Bottom Line: When competing with sibling colonies, Paenibacillus dendritiformis produces a lethal protein (Slf) that kills cells at the interface of encroaching colonies.Slf also induces a small proportion of the cells to switch from motile, rod-shaped cells to nonmotile, Slf-resistant, vegetative cocci.Genes encoding components of this phenotypic switching pathway are widespread among bacterial species, suggesting that this survival mechanism is not unique to P. dendritiformis.

View Article: PubMed Central - PubMed

Affiliation: Center for Nonlinear Dynamics and Department of Physics, University of Texas at Austin, Austin, Texas, USA.

ABSTRACT

Unlabelled: Natural habitats vary in available nutrients and room for bacteria to grow, but successful colonization can lead to overcrowding and stress. Here we show that competing sibling colonies of Paenibacillus dendritiformis bacteria survive overcrowding by switching between two distinct vegetative phenotypes, motile rods and immotile cocci. Growing colonies of the rod-shaped bacteria produce a toxic protein, Slf, which kills cells of encroaching sibling colonies. However, sublethal concentrations of Slf induce some of the rods to switch to Slf-resistant cocci, which have distinct metabolic and resistance profiles, including resistance to cell wall antibiotics. Unlike dormant spores of P. dendritiformis, the cocci replicate. If cocci encounter conditions that favor rods, they secrete a signaling molecule that induces a switch to rods. Thus, in contrast to persister cells, P. dendritiformis bacteria adapt to changing environmental conditions by inducible and reversible phenotypic switching.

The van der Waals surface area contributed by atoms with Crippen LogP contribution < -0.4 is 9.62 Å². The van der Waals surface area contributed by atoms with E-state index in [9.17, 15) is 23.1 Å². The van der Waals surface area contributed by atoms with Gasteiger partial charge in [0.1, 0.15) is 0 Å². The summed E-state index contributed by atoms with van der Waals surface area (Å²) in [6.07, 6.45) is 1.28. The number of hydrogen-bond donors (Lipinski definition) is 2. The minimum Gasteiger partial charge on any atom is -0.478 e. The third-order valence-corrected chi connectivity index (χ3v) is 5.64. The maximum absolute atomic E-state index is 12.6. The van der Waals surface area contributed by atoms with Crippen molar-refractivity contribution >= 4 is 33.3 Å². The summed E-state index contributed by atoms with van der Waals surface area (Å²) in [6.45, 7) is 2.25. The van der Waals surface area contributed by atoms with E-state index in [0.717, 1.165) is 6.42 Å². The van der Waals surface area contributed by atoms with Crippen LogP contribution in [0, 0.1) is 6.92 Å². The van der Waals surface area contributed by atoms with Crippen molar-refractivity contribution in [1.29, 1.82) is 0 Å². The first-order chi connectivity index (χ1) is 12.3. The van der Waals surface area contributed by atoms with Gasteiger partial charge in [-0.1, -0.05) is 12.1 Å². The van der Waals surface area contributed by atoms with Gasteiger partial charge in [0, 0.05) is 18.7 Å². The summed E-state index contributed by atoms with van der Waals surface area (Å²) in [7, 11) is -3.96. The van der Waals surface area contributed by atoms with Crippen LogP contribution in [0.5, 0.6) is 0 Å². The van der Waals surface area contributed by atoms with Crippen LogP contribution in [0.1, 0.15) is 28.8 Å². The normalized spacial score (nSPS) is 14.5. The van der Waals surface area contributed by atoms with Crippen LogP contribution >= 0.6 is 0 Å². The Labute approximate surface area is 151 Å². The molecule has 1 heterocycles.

Importance: In favorable environments, species may face space and nutrient limits due to overcrowding. Bacteria provide an excellent model for analyzing principles underlying overcrowding and regulation of density in nature, since their population dynamics can be easily and accurately assessed under controlled conditions. We describe a newly discovered mechanism for survival of a bacterial population during overcrowding. When competing with sibling colonies, Paenibacillus dendritiformis produces a lethal protein (Slf) that kills cells at the interface of encroaching colonies. Slf also induces a small proportion of the cells to switch from motile, rod-shaped cells to nonmotile, Slf-resistant, vegetative cocci. When crowding is reduced and nutrients are no longer limiting, the bacteria produce a signal that induces cocci to switch back to motile rods, allowing the population to spread. Genes encoding components of this phenotypic switching pathway are widespread among bacterial species, suggesting that this survival mechanism is not unique to P. dendritiformis.

Show MeSH
Related in: MedlinePlus